When homes were built in the early 1800’s, the majority of the timbers used for porch flooring were cut from old-growth forests. This means that the trees were grown to a ripe old age before being cut and milled.

This type of growth allowed the wood timbers to be much more dense than the young, quick-cut timber we have available on the market today. In an effort to make more profit in less time, mills today harvest wood that is far less dense and rush it from the forest to the lumber yard.

Buckling Wood T&G Balcony in the French Quarter.

In today’s world of low density wood products, using a wood product outside in a horizontal application can end up being very costly. Notice the price of wood over the years. It is increasing more and more each year. Add to this the labor cost to prepare the wood and install it in an exterior application. Most wood products must be primed and painted on all 6 sides. This can drive up the cost of the wood in many cases $.60 per linear foot. Once the product is installed, the integrity of the wood can change very rapidly.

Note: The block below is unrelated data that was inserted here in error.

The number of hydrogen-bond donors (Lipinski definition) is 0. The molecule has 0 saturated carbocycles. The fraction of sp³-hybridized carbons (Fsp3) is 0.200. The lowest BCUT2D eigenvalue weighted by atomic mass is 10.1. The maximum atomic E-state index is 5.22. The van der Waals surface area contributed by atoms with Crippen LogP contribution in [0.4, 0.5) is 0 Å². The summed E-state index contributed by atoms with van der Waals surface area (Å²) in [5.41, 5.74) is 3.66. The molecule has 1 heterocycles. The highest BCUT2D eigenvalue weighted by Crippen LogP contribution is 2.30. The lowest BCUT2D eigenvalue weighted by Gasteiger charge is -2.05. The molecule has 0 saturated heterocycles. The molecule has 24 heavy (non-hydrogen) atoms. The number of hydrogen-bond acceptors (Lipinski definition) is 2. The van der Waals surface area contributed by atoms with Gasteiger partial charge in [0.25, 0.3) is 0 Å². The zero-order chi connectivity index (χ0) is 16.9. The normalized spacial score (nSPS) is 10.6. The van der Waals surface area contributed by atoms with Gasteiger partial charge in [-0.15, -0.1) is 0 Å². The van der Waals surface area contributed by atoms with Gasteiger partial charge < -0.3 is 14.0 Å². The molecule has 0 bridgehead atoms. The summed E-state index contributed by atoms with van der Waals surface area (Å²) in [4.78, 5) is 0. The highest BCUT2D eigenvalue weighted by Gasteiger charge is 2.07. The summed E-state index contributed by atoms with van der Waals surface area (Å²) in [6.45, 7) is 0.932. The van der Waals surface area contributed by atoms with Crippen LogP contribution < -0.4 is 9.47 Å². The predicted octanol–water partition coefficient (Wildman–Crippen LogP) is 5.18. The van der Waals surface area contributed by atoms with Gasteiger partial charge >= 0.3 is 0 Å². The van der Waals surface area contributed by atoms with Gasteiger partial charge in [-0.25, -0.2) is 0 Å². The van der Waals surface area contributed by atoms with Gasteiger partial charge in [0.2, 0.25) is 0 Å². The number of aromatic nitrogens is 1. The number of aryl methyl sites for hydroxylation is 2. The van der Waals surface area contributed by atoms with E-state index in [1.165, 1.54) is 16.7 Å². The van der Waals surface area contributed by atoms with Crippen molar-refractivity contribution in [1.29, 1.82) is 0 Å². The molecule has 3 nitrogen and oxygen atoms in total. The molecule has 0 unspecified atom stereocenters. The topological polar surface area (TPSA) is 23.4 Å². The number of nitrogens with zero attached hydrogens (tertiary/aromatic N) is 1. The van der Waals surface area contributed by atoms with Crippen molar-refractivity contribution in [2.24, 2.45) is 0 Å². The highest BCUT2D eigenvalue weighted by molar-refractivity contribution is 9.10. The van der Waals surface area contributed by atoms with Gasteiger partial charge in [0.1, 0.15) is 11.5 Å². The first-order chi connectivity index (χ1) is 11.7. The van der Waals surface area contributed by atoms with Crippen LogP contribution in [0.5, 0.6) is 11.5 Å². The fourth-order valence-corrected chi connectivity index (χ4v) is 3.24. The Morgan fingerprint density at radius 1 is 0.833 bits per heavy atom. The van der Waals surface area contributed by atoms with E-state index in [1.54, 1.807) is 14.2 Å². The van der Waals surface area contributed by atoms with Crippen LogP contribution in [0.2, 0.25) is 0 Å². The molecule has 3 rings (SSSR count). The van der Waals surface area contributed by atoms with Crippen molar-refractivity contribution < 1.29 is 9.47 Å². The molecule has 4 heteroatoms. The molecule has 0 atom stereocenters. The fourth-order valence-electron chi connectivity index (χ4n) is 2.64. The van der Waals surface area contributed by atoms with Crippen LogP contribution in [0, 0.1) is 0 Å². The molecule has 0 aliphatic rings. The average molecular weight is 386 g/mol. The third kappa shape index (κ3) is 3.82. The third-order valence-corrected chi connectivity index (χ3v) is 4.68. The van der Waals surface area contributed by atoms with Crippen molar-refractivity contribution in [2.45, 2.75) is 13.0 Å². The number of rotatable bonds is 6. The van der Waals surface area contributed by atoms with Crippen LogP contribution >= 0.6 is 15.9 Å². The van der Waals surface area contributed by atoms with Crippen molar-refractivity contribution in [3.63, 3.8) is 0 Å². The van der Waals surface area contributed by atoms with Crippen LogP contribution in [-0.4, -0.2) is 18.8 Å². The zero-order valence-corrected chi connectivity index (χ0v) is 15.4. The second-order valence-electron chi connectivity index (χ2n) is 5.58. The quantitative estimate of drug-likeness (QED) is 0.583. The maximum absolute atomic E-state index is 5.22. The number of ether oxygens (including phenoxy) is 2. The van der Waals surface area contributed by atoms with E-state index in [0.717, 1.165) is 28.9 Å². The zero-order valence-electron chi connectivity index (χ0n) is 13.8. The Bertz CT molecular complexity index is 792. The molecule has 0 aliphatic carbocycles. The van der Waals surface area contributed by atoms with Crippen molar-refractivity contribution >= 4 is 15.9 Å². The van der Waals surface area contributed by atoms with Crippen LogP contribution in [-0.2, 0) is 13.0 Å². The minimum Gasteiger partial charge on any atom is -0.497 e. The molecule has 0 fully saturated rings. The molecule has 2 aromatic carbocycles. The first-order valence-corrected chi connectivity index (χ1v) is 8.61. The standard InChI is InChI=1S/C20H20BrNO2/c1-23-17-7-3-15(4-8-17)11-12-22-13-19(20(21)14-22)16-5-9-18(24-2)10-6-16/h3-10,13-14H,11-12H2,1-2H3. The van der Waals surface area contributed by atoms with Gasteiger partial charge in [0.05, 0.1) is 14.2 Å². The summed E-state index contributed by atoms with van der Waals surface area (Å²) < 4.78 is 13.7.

The project on right was installed in December of 2018. Before March of 2019 the entire project had to be redone. The wood boards bucked so badly all over the porch, the property owner could not even open the door to walk out onto the balcony.

Many people think that choosing wood can offer a major cost savings. This project to the right cost $18,000 to tear up and replace in December of 2018. Within 60 days, the homeowner had to spend the same money again to have the entire floor replaced.

Lumber plays an important role in many aspects of today’s building industry. Porch flooring is just no longer one of them.